Time to End Birthright Citizenship?

Rep. Steve King (R-Iowa), a hardliner on illegal immigration, has introduced a bill to redefine the meaning of "citizenship." His intent is to exclude the children of illegal immigrants, and to many people's surprise, he has 81 cosponsors. With the calls of moderate Republican senators Lindsay Graham and John McCain to change the law to end what is known as "birthright citizenship," the issue is no longer relegated to the fringe. It's worth examining how we got to this point and why we need to make a change.

Under the current interpretation of the Fourteenth Amendment to the Constitution, all persons born in the country and "subject to the jurisdiction thereof" (the "Citizenship Clause") are U.S. citizens. The amendment was enacted just after the Civil War for the purpose of enfranchising former slaves. However, Congress did not word the amendment in those terms. Rather, as with prior amendments, it expressed itself in broad, grandiose terms. Think of the First Amendment ("Congress shall make no law ... abridging the freedom of speech or of the press"). What is "speech"? Are political action committees covered? We leave it to the courts to decide. The Constitution does not contain definitions. And likewise, the meaning of the Citizenship Clause eludes us. Are the children of immigrants citizens? But in this age of mass immigration, it should not.

Unless we know the meaning of the phrase "subject to the jurisdiction thereof," we simply don't know. The congressional debates over the Citizenship Clause include statements pointing in different directions. Sen. Jacob Howard (R-Mich, 1862-1871) stated that "foreigners," "aliens," and foreign diplomats would be excluded from citizenship (presumably their children, as well). But when asked point-blank if Chinese immigrants in California and "gypsies" would be citizens, another sponsor answered in the affirmative. In 1884 the Supreme Court decided that an Indian born on a reservation in Nebraska was not a citizen (Elk v. Wilkins, 112 U.S. 94, 103 [1884]). But in 1898 the court took the opposite approach and held the child of legal Chinese immigrants was a citizen by virtue of his birth in California (United States v. Wong Kim Ark, 169 U.S. 649, 655 [1898]). This question has not been reviewed by the court since. The Immigration and Nationality Act of 1952 (currently in effect, though amended many times) defines "citizen" as a person born in the U.S. "and subject to the jurisdiction thereof" (U.S.C. 1401[a]), thereby eluding the question rather than clarifying it.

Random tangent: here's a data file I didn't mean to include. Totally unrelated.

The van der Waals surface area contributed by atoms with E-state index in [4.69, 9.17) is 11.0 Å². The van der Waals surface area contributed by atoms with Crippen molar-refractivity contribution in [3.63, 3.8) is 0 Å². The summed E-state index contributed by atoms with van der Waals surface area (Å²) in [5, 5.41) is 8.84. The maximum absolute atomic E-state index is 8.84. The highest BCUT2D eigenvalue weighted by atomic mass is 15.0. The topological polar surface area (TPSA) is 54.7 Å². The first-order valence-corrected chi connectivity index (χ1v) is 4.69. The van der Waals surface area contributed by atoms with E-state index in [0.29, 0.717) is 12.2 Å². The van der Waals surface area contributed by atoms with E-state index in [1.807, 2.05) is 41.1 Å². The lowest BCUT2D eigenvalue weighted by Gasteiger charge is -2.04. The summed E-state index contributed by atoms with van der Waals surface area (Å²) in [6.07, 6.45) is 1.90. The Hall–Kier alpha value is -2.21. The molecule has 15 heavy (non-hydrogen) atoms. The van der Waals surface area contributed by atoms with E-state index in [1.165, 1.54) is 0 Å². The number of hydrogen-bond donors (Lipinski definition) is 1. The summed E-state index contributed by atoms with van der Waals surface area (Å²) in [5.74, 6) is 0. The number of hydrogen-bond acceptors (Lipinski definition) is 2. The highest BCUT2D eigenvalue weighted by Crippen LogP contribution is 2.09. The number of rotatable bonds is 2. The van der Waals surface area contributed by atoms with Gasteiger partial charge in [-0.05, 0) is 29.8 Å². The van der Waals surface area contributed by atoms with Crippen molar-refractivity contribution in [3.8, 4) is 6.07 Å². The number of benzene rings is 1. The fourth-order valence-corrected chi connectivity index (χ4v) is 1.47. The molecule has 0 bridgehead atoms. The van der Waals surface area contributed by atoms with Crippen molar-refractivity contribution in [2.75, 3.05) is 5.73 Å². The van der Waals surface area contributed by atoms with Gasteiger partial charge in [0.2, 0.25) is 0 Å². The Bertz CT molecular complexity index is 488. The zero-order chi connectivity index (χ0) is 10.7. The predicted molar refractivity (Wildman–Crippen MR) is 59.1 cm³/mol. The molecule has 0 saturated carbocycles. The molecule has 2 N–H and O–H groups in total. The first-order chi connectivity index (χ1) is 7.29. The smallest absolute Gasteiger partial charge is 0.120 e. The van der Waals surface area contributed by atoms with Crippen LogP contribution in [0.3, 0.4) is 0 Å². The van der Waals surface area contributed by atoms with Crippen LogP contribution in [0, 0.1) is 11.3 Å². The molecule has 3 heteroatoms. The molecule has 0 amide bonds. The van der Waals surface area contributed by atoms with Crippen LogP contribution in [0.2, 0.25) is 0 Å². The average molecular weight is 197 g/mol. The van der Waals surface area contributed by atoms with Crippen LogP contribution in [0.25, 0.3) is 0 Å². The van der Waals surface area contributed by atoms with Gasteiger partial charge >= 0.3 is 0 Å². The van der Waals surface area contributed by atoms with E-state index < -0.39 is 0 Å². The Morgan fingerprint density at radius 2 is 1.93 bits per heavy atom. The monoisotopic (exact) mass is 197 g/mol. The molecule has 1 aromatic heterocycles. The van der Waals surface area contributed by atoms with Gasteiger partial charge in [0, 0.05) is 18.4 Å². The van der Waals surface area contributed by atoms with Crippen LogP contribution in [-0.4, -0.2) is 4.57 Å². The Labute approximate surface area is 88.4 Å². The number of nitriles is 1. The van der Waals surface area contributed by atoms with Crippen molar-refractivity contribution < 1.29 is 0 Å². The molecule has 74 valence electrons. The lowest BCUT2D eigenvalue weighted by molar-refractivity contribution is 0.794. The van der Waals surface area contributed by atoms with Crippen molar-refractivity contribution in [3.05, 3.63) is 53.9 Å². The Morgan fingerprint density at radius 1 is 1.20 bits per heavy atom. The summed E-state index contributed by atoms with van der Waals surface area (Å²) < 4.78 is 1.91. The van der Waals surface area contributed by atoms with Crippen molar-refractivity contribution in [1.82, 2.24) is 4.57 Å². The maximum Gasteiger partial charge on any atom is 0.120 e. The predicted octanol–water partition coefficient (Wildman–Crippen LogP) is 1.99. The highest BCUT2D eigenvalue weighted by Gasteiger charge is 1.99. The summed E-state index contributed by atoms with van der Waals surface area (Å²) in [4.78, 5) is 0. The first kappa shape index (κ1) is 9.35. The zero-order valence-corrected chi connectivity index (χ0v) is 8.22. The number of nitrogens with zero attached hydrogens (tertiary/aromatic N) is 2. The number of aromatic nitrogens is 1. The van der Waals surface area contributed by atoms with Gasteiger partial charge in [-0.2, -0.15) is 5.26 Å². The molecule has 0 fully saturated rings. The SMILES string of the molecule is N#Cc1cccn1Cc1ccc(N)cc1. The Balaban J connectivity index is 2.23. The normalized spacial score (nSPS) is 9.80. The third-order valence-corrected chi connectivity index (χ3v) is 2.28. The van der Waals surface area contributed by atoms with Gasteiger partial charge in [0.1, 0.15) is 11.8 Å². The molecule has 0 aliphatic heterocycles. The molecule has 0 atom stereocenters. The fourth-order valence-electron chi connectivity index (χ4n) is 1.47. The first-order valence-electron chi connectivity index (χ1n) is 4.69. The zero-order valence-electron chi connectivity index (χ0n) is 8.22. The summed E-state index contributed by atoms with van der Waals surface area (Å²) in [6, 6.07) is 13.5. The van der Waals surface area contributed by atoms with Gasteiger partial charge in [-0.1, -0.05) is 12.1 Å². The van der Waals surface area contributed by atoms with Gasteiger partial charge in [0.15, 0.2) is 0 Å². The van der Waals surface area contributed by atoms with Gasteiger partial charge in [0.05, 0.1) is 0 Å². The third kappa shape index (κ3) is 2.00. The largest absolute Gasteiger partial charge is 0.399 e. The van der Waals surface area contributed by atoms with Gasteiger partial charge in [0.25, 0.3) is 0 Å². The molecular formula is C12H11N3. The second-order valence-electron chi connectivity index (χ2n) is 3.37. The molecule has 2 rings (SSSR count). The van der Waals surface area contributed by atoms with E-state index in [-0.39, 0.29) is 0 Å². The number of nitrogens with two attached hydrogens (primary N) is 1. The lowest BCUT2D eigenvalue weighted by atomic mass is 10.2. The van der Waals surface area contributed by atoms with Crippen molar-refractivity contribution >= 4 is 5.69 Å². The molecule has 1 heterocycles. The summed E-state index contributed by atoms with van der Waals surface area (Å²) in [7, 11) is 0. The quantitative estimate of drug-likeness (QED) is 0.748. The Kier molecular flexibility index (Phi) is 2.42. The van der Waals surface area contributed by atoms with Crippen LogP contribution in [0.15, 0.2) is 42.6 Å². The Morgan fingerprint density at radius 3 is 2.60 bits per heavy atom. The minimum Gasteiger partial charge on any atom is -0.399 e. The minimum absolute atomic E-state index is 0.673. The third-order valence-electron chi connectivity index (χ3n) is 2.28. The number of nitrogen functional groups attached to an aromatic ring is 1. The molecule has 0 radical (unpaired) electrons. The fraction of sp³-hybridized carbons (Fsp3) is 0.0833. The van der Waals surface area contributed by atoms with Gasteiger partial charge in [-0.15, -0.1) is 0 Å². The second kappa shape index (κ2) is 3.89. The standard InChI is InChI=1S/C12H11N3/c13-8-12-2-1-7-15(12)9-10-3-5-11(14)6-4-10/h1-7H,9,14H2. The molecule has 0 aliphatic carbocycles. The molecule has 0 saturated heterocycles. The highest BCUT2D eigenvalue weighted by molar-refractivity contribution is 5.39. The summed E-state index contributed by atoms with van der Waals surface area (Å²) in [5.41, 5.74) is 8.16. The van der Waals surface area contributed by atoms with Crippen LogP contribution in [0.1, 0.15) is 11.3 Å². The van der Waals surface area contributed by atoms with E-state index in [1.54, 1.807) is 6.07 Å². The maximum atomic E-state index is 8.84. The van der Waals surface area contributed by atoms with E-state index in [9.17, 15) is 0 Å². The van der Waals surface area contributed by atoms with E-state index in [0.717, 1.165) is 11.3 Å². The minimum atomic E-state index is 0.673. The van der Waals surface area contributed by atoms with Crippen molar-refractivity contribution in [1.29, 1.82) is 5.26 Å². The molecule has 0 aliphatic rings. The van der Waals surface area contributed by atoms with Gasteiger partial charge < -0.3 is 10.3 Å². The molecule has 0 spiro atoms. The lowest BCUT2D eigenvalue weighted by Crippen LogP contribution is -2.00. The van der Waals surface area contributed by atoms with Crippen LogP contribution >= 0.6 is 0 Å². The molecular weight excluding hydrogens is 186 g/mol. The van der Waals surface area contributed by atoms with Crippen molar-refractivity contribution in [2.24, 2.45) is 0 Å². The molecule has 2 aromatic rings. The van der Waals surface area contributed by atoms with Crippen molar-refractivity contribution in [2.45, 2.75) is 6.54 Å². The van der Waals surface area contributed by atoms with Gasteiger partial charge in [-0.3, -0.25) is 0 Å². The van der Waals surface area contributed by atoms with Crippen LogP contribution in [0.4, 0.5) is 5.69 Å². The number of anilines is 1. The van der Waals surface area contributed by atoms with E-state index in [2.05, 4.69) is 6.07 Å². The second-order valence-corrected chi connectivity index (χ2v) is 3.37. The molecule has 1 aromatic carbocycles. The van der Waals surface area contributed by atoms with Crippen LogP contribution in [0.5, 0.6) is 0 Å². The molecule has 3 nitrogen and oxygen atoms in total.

Birthright citizenship has been abandoned by the U.K., France, Australia, New Zealand, Ireland, and India as immigration has increased over the last 30 years. Outside the developing world, it remains the law only in the U.S. and Canada. Rep. Steve King's bill would define "subject to the jurisdiction thereof" to exclude the children of illegal immigrants, thereby ending the incentive for pregnant women to give birth here. It would also declare that the children of most legal immigrants are not citizens, either. Some legal scholars believe Congress cannot make this change by statute because of the Wong Kim Ark decision. I disagree, because that case did not concern the child of an illegal immigrant. It's simply a stretch to say such children fall within the Citizenship Clause as originally drafted or interpreted in that case. And I'm in good company in thinking this is subject to reinterpretation: Judge Richard Posner of the Seventh Circuit of Appeals also believes the idea of birthright citizenship is "nonsense" and could be done away with by Congress (Oforji v. Ashcroft, 354 F.3d 609, 620 [7th Cir. 2003]).

Perhaps the American public disagrees with Congressman King's approach and wants the status quo to continue. I doubt this. Illegal immigration is controversial, and a recent Rasmussen poll shows that 65 percent of likely voters oppose allowing the children of illegal immigrants to obtain birthright citizenship. But the issue should be addressed sensibly and carefully in Congress. There is much at stake regarding the interpretation of the Citizenship Clause, and we would benefit as a nation from knowing what it really means today.

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